Create an Environment for Noisy Fans!

Sports fans know that the loudest football stadiums are not always the biggest. I can personally attest this. I’ve been to football games at both small and large stadiums such as the Rose Bowl where 100,000 fans are in attendance and our very own, Autzen Stadium, where the capacity is about 58,000.

Which is louder? It’s not even close, Autzen is way louder! Despite only having a capacity of 58,000, substantially less than most BCS college football stadiums, Autzen is continually ranked among the loudest stadiums in the nation because the fans are extremely engaged in the game and their beloved Ducks. Facebook pages are not unlike Football stadiums, where it’s not all about the number of total fans, but rather how noisy and engaged they are.

Measuring Engagement

Before you move forward with trying to get more users to like your page, think about how you improve the overall engagement of your existing fans. The is place to start for this is Facebook Insights, the free analytical software that comes with your Facebook page. Insights enable you to continually measure the interaction levels and success of your engagement strategies by month, week and even down to an individual post. The ultimate goal is to get as many of your lifetime Likes or fans to convert to active users in any given month.

Insights Overview

In the Insights example below, 1,279 out of 2,153 (60%) total fans are listed as “Active” because they’ve either made a comment, “liked” a post or viewed a post in the last month, in other words they’re actively interacting with the content. The green arrow under ‘Monthly Active Users’ with the 4.9% represents the increase in Monthly active fans from the previous month. If this number is going down, then you’ll want to see why and evaluate your page content. You can also drill down into interaction levels for individuals post when go into ‘details’ section within Insights.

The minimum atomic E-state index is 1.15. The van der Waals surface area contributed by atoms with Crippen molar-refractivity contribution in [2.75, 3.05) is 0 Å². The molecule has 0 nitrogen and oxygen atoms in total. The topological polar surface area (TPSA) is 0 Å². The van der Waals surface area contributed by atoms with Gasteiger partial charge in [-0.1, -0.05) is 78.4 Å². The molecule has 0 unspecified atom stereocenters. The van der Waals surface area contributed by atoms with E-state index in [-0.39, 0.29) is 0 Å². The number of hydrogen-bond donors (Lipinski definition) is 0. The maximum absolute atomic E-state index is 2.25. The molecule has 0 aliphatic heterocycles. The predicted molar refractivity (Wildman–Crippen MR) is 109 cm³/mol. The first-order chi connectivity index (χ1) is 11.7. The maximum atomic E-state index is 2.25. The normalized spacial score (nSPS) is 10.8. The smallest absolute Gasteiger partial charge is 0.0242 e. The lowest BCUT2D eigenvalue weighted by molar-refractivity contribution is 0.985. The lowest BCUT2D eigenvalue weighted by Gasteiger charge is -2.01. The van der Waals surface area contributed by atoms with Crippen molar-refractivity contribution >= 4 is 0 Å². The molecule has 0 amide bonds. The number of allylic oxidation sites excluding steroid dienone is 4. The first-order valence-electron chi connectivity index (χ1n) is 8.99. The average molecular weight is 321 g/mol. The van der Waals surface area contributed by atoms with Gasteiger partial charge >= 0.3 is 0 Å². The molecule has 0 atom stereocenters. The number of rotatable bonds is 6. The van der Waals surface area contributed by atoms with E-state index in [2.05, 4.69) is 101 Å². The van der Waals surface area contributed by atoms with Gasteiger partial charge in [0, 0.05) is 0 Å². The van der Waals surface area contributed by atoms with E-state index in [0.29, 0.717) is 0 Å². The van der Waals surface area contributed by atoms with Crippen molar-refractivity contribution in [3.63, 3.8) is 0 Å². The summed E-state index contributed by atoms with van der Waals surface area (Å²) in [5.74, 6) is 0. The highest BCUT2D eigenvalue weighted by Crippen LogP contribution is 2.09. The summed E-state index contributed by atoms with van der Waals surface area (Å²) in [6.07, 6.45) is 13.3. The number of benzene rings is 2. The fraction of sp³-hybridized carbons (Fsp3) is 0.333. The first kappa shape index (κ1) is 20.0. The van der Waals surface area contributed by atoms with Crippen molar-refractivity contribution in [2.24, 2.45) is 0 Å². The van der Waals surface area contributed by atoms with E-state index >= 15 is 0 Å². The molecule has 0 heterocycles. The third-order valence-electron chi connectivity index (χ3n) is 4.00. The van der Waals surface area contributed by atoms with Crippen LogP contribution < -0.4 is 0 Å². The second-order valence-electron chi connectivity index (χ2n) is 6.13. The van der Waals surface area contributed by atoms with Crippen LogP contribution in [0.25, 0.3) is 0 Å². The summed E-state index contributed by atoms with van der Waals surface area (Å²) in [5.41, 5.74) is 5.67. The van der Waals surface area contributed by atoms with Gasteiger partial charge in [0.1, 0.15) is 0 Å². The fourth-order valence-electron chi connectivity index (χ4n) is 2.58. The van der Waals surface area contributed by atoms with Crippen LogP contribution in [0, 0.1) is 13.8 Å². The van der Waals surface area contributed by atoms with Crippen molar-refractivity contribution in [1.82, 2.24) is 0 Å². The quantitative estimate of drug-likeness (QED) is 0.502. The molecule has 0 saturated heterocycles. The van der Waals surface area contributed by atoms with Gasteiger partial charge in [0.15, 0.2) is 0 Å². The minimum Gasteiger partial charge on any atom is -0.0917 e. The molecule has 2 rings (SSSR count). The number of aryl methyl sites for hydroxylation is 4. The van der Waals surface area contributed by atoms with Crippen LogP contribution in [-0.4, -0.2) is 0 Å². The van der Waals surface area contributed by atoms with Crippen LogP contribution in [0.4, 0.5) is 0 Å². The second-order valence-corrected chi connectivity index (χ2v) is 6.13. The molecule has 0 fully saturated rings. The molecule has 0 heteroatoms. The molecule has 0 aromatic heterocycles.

For a comprehensive guide to using Facebook Insights, check out this Mashable blog post.

Testing Engagement

To achieve better user engagement with your posts try testing various strategies to what works best. Based the results of the performance metrics from Insights, you can then quantify and continually refine what works better through A/B testing of your strategies. Here are some messaging strategies and tactics that you can test to increase overall engagement:

  • Pose a Question and Encourage Discussion: Based on the content of your post, ask users what they think. For example; if you’re posting a news article, insert a question about it and ask for feedback from your fans.
  • Create Two Way Dialogue: Respond and thank fans who interact with posts and provide feedback. This will send a message to other page members that interaction is valued and encouraged.
  • Ask For Tips and Advice: Ask your fans for advice and tips on a current issue, policy position or problem your campaign or organization may be experiencing. Facebook users like to help and offer insight when they’re asked, plus it makes them feel valued.
  • Be a Resource: When you come across helpful or insightful content related your campaign or industry, go ahead and post it to your Facebook page because it’s likely your fans would also find it interesting. Don’t assume everybody already saw the content or article, pass it along.
  • Timing: Play around with what time of day you post and test what results in better interaction. Is it best to post during the day? Early morning? Late night? Depends on the demographics of your audience; teenagers will be up late on Facebook, while older adults may be on at 5:00am.
  • Let the Audience Choose: After you post a photo album, ask fans which is their favorite photo or post an opened question, like what’s the best part about being a Republican…
  • Mix It Up: Don’t be afraid to post content that’s not related to your industry or message. Remember, not everyone wants all politics all the time, use relevant current events to put a human face on your Facebook page. If the Civil War game is this weekend, ask your fans who going to win the game.

What did I miss? What are some strategies that you found that work for your organization? Please share and ask.